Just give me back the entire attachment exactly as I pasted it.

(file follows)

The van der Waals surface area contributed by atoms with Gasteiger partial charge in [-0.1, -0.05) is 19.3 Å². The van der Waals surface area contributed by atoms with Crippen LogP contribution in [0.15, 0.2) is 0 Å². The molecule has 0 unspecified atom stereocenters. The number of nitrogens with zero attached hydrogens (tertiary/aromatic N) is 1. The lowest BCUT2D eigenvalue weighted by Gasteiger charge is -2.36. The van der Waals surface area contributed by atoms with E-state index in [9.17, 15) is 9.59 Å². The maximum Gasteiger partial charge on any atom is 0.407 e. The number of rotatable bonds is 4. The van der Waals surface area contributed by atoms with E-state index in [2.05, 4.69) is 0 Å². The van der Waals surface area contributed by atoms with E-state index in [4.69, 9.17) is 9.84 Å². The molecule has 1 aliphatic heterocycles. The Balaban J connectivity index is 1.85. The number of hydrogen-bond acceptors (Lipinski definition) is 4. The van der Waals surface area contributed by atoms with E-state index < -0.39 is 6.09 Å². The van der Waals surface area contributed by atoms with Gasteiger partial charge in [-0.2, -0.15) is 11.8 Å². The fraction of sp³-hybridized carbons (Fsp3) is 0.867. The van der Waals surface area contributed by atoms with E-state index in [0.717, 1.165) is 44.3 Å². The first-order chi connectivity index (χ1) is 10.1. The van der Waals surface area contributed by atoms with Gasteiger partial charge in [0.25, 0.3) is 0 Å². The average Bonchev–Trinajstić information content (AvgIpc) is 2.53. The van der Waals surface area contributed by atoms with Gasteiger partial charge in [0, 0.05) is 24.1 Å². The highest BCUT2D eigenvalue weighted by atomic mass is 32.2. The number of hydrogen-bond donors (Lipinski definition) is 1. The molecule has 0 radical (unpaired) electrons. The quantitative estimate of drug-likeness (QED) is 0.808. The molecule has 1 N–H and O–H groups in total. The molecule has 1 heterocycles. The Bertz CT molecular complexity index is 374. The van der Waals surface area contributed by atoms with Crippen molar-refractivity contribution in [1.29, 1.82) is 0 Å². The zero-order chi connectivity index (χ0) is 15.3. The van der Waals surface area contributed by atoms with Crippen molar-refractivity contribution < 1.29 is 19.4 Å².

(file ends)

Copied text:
The van der Waals surface area contributed by atoms with Gasteiger partial charge in [-0.1, -0.05) is 19.3 Å². The van der Waals surface area contributed by atoms with Crippen LogP contribution in [0.15, 0.2) is 0 Å². The molecule has 0 unspecified atom stereocenters. The number of nitrogens with zero attached hydrogens (tertiary/aromatic N) is 1. The lowest BCUT2D eigenvalue weighted by Gasteiger charge is -2.36. The van der Waals surface area contributed by atoms with E-state index in [9.17, 15) is 9.59 Å². The maximum Gasteiger partial charge on any atom is 0.407 e. The number of rotatable bonds is 4. The van der Waals surface area contributed by atoms with E-state index in [2.05, 4.69) is 0 Å². The van der Waals surface area contributed by atoms with E-state index in [4.69, 9.17) is 9.84 Å². The molecule has 1 aliphatic heterocycles. The Balaban J connectivity index is 1.85. The number of hydrogen-bond acceptors (Lipinski definition) is 4. The van der Waals surface area contributed by atoms with E-state index < -0.39 is 6.09 Å². The van der Waals surface area contributed by atoms with Gasteiger partial charge in [-0.2, -0.15) is 11.8 Å². The fraction of sp³-hybridized carbons (Fsp3) is 0.867. The van der Waals surface area contributed by atoms with E-state index in [0.717, 1.165) is 44.3 Å². The first-order chi connectivity index (χ1) is 10.1. The van der Waals surface area contributed by atoms with Gasteiger partial charge in [0.25, 0.3) is 0 Å². The average Bonchev–Trinajstić information content (AvgIpc) is 2.53. The van der Waals surface area contributed by atoms with Gasteiger partial charge in [0, 0.05) is 24.1 Å². The highest BCUT2D eigenvalue weighted by atomic mass is 32.2. The number of hydrogen-bond donors (Lipinski definition) is 1. The molecule has 0 radical (unpaired) electrons. The quantitative estimate of drug-likeness (QED) is 0.808. The molecule has 1 N–H and O–H groups in total. The molecule has 1 heterocycles. The Bertz CT molecular complexity index is 374. The van der Waals surface area contributed by atoms with Crippen molar-refractivity contribution in [1.29, 1.82) is 0 Å². The zero-order chi connectivity index (χ0) is 15.3. The van der Waals surface area contributed by atoms with Crippen molar-refractivity contribution < 1.29 is 19.4 Å².